Mori Butai

Artist: Various
Location: Naka Town, Tokushima, Japan
Year of completion: 2012
Researcher: Leon Tan

Post World War II, the Japanese government promoted economic development policies that contributed to large-scale rural-to-urban migration. While this was successful to some degree in establishing Japan as a major economic power in the second half of the twentieth century, it also had the effect of depopulating the countryside. Threatened with the loss of cultural identity, many villages supported a revival of Ningyo-Joruri (sometimes known also as Bunraku), a traditional form of puppet theatre, using the stages that came with rural shrines as performance venues. Ningyo literally means puppet or doll, while Joruri refers to the combination of shamisen playing and chanting. A performance usually involved Ningyozukai or puppeteers, Tayu or chanters, and shamisen players. In the 1970s, approximately 100 stages were identified by national research. Today, the Ningyo-Joruri stages number approximately 70, and the art form is in decline.

The siting of a village shrine and stage was always a matter of careful consideration, since it was important to protect this sacred complex from potential natural disasters as well as to plant and cultivate the kinds of trees required for the building’s periodic renovation every two or three decades. The stage itself was held to be the perfect platform for the expression of awe and gratitude to nature, and the performance of Ningyo-Joruri was, in fact, dedicated to nature/God. Mori Butai was a project that took the village shrine and stage and their history as inspiration, using art as a means of developing the cultural value of coexistence with nature among contemporary audiences.

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Mori Butai consisted of several events, including a photography competition and exhibition, kinetic sculpture workshops with school children, and public art installations within several sacred shrine-stage complexes in Tokushima Prefecture on the island of Shikoku. Given its emphasis on nature, it should come as no surprise that the project explored ecological themes. The school workshops, for example, taught children how to make electricity-generating wind wheels by recycling PET bottles. Similarly, the public art installations focused on sustainability issues. Situated in shrines in the Haigyu area and along the Momiji River, these sculptures incorporated local materials such as paper, flower petals and on-site audio recordings. Many effectively revitalized disused stages, exploiting their dilapidated condition to evoke feelings as well as a sense of the passage of historical time.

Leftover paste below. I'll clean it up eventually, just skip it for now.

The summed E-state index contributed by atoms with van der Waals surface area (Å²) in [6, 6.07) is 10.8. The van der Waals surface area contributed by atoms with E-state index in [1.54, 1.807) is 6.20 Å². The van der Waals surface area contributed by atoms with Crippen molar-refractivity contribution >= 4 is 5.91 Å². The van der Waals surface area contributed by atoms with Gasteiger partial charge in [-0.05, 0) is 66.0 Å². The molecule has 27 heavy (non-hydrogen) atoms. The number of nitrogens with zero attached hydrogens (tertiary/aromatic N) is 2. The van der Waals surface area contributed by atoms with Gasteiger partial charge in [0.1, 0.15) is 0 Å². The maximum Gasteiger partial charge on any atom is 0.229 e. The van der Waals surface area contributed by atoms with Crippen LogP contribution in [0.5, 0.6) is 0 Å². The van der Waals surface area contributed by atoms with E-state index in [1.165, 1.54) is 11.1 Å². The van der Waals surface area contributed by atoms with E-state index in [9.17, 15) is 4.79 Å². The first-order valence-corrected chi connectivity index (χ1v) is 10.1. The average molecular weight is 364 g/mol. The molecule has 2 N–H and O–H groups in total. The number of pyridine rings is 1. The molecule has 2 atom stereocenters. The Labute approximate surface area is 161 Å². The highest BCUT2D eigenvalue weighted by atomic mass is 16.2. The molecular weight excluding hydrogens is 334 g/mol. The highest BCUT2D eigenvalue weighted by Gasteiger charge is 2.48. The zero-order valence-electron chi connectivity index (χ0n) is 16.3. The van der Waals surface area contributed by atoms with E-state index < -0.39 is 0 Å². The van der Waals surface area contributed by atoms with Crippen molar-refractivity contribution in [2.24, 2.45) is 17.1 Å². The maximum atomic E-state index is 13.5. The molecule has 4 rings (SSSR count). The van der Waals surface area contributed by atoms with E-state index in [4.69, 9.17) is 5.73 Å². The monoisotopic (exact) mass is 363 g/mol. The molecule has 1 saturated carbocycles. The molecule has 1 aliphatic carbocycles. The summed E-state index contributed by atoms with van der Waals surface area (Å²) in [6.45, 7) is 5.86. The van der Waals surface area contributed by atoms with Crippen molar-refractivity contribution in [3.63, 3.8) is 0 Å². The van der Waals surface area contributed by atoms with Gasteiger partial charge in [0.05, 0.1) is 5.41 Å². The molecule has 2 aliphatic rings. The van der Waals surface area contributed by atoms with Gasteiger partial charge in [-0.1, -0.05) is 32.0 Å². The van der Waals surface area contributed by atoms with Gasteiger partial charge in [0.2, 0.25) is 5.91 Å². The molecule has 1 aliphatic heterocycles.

Significantly, the project engaged the elderly as well as the young, directly inviting residents of the area, the majority over the age of 70, to join conversations with the participating artists, Ritsuko Taho, Izumi Hosaka, Koji Nakamura, Yuki Shibata, Ryo Yamada, Hidenori Sonobe, Kanako Hayashi, Nao Nishihara, Kosuke Ikeda,Yusaku Mochizuki and Ayaka Kaneto. Mori Butai is an outstanding placemaking initiative, which catered to diverse audiences in neglected/marginalized locales (Naka Town’s population is barely over 10,000) through the staging of artistic experiences of nature and history. Its environmental message is highly relevant given the reality of global warming and the lasting impact of ecological disasters such as Fukushima. Since 2012, the project has been re-staged and expanded, with considerable success.

All copyright belongs to Shanghai Academy of Fine Arts, Shanghai University.

Progress Agency